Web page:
It arrived and went into orbit around the Sun – to “see” the most attractive planets in terms of the possibility of life.


And the orbit of 2011 AG5 is exactly such that Venus, Earth and Mars, located in the so-called habitable zone, regularly fall into its field of view. We, for example, are looking for just that in distant and nearby stars. So far, however, with the help of telescopes.

NASA isn’t giving up on the idea of ​​testing whether ‘Oumuamua is man-made. Under the existing Lira project, he is to launch a ground probe in pursuit. The object that is now approaching Pluto seems to be really reachable thanks to Jupiter. That is, due to the so-called gravitational maneuver (Jupiter-Obert maneuver).

The mystery of the “second alien probe” – 2011 AG5 – can be solved even faster. After all, it seems that he is not going to leave the solar system yet, and objects regularly appear close to Earth. 

It would be wise to send a mission to the “asteroid”.


An artist’s impression of ‘Oumuamua

‘Oumuamua is the first alien probe discovered by mankind (well, let’s assume so) – not the first sent by an extraterrestrial civilization. Or at least the second. The first was probably what we believe the second to be – the 2011 AG5.

How such a misunderstanding could have come about was recently clarified by Graeme Smith, a professor in the Department of Astronomy and Astrophysics at the University of California. He presented his arguments in the International Journal of Astrobiology in the article 

“On the first probe to transit between two interstellar civilizations”  .


If a spacefaring civilization embarks on a program to send probes to interstellar destinations, the first probe to reach that destination will likely not be one of the first probes, but one of much more advanced capability.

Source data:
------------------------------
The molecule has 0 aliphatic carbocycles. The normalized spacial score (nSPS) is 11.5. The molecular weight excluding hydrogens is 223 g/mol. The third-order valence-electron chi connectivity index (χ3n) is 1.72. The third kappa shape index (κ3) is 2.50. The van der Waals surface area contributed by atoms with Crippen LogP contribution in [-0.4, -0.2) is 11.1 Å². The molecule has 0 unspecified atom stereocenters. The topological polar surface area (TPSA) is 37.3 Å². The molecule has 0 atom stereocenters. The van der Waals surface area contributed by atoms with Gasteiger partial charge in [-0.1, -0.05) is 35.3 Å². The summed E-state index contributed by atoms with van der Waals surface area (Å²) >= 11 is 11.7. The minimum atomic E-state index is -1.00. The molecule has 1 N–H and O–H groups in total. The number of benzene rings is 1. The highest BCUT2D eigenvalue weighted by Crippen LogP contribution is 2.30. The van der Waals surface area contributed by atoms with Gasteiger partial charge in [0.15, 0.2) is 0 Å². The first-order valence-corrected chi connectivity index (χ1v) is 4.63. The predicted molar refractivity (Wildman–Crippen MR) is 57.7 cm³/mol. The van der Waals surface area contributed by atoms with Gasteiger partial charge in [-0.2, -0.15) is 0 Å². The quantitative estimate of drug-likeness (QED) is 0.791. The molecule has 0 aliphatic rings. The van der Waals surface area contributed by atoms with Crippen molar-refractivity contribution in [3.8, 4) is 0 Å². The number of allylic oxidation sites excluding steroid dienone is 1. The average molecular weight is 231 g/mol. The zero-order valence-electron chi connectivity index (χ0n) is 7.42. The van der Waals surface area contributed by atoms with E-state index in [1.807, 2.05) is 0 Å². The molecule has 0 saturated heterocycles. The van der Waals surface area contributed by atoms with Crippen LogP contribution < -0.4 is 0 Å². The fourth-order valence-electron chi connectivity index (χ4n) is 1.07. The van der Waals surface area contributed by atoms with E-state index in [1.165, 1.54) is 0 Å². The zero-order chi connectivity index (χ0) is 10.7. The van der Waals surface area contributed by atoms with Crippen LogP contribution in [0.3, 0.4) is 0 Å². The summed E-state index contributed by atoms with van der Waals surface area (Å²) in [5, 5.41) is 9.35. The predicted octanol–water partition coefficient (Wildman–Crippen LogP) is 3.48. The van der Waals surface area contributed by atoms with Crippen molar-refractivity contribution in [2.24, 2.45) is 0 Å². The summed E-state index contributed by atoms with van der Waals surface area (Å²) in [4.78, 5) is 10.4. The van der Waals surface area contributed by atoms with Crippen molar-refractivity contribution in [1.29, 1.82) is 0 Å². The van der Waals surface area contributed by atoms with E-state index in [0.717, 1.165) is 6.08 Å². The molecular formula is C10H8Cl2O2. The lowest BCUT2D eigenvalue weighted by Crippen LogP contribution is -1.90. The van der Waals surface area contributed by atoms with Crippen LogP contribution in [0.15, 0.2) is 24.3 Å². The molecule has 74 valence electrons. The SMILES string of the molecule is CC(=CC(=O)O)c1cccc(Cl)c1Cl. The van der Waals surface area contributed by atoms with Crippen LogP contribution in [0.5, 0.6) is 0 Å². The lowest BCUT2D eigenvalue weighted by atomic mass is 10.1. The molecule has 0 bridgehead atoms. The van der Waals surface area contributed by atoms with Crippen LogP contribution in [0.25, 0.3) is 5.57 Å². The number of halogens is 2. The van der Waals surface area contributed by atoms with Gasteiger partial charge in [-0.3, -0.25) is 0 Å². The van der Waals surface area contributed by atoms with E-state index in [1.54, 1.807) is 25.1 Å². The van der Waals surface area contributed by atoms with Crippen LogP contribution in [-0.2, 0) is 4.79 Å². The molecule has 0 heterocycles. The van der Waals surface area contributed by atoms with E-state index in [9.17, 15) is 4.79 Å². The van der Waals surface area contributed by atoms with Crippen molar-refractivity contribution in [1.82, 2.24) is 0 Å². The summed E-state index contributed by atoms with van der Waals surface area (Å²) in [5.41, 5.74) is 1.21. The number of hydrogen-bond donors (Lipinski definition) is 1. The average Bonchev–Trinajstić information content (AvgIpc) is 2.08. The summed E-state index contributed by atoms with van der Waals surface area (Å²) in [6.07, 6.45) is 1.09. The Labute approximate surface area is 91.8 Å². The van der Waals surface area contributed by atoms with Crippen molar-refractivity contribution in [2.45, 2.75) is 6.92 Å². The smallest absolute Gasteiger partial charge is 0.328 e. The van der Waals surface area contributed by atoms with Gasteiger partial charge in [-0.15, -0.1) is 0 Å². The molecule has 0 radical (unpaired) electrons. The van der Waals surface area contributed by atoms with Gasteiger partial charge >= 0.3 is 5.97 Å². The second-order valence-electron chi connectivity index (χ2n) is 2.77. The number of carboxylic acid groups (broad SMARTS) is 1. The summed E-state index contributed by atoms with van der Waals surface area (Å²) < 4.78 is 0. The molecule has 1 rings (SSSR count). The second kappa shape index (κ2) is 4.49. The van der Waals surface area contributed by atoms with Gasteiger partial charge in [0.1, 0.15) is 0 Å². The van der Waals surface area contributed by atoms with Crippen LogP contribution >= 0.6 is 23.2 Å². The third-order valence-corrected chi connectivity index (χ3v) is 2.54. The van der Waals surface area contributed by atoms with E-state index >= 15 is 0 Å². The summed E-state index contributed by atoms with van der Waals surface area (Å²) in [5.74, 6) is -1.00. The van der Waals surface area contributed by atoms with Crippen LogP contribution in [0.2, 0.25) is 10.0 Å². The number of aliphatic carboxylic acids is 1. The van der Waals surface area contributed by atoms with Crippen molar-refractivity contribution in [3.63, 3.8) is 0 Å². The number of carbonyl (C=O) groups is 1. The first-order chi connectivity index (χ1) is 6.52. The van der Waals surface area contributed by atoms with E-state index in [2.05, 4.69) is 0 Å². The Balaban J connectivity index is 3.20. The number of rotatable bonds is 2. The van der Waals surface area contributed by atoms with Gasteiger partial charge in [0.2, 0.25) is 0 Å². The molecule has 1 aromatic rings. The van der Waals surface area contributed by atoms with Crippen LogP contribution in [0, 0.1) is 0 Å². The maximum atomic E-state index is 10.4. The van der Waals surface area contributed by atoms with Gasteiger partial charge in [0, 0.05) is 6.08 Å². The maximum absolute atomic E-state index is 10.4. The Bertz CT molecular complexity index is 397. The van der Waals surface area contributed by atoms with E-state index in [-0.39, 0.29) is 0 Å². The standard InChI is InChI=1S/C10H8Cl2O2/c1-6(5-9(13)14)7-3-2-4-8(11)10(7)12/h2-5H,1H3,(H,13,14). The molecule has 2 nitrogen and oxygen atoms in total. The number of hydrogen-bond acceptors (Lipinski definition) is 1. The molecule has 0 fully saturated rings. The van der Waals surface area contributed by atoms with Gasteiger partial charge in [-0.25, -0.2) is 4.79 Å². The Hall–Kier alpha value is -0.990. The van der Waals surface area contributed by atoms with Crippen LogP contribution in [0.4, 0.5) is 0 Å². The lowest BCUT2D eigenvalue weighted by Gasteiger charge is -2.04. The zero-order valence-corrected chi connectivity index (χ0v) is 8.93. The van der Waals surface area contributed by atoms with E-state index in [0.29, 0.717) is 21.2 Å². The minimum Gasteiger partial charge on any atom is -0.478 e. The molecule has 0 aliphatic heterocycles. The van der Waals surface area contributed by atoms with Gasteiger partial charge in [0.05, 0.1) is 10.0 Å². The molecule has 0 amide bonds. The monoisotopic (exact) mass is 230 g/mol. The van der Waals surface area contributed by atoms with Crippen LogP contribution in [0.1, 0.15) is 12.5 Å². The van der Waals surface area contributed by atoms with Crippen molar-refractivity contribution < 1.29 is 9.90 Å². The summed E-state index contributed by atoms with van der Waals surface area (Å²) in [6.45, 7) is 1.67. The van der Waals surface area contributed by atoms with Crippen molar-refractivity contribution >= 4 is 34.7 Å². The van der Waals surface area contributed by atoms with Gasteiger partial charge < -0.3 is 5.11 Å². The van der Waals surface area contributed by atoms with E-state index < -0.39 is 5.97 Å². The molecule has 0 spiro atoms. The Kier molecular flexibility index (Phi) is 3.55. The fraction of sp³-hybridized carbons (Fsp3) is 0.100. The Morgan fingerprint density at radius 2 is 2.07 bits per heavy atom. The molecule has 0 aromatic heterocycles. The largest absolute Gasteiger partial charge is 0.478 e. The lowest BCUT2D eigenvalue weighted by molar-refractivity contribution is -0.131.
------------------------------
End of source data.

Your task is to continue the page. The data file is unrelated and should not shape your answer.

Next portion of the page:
This conclusion is based on a scenario in which an extraterrestrial civilization (ETC) embarks on an interstellar program during which it launches increasingly sophisticated probes whose departure velocity increases as a function of time over the course of the program.

Two back-of-the-envelope models are considered: one in which the launch velocity of an outgoing vehicle increases linearly with launch time and a second in which the increase is exponential with launch date.

In this theory, consideration is directed to a hypothetical probe arriving in the Solar System from a non-terrestrial civilization. Within the above scenarios, a first encounter probe will be one that was launched well after the initiation of an interstellar program by an ETC.


Apparently, 2011 AG5 – the second probe discovered by us – arrived first and started systematic searches of the solar system. We only noticed this after Oumuamua, which took off before, but was less perfect and rushed past.

Perhaps there is some cunning third probe hidden somewhere. Or the probes that overtook the two identified and reached Earth in ancient times. The professor does not exclude that the UFOs that accompany people throughout history are somehow connected with them.